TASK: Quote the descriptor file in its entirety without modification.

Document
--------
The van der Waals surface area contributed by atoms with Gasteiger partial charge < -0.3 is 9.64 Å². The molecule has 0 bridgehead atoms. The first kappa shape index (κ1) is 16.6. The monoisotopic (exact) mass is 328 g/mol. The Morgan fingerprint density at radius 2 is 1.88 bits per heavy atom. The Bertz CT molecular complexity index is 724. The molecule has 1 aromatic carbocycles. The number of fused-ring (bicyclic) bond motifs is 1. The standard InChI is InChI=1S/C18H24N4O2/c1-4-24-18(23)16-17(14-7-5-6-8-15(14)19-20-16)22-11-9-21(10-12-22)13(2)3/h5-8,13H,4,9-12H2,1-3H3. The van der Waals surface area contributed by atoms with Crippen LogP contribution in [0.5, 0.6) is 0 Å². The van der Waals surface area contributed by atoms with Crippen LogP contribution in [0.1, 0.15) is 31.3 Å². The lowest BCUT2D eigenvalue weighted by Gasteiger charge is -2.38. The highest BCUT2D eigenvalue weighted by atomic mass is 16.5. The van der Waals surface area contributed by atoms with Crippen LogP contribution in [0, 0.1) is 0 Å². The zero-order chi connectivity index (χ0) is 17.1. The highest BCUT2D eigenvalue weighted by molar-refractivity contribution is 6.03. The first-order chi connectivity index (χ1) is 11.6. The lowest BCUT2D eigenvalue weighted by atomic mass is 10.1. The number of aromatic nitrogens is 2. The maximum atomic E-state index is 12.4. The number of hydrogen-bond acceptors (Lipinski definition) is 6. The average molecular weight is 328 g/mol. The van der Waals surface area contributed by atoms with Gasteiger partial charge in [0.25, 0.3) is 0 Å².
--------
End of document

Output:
The van der Waals surface area contributed by atoms with Gasteiger partial charge < -0.3 is 9.64 Å². The molecule has 0 bridgehead atoms. The first kappa shape index (κ1) is 16.6. The monoisotopic (exact) mass is 328 g/mol. The Morgan fingerprint density at radius 2 is 1.88 bits per heavy atom. The Bertz CT molecular complexity index is 724. The molecule has 1 aromatic carbocycles. The number of fused-ring (bicyclic) bond motifs is 1. The standard InChI is InChI=1S/C18H24N4O2/c1-4-24-18(23)16-17(14-7-5-6-8-15(14)19-20-16)22-11-9-21(10-12-22)13(2)3/h5-8,13H,4,9-12H2,1-3H3. The van der Waals surface area contributed by atoms with Crippen LogP contribution in [0.5, 0.6) is 0 Å². The van der Waals surface area contributed by atoms with Crippen LogP contribution in [0.1, 0.15) is 31.3 Å². The lowest BCUT2D eigenvalue weighted by Gasteiger charge is -2.38. The highest BCUT2D eigenvalue weighted by atomic mass is 16.5. The van der Waals surface area contributed by atoms with Crippen LogP contribution in [0, 0.1) is 0 Å². The zero-order chi connectivity index (χ0) is 17.1. The highest BCUT2D eigenvalue weighted by molar-refractivity contribution is 6.03. The first-order chi connectivity index (χ1) is 11.6. The lowest BCUT2D eigenvalue weighted by atomic mass is 10.1. The number of aromatic nitrogens is 2. The maximum atomic E-state index is 12.4. The number of hydrogen-bond acceptors (Lipinski definition) is 6. The average molecular weight is 328 g/mol. The van der Waals surface area contributed by atoms with Gasteiger partial charge in [0.25, 0.3) is 0 Å².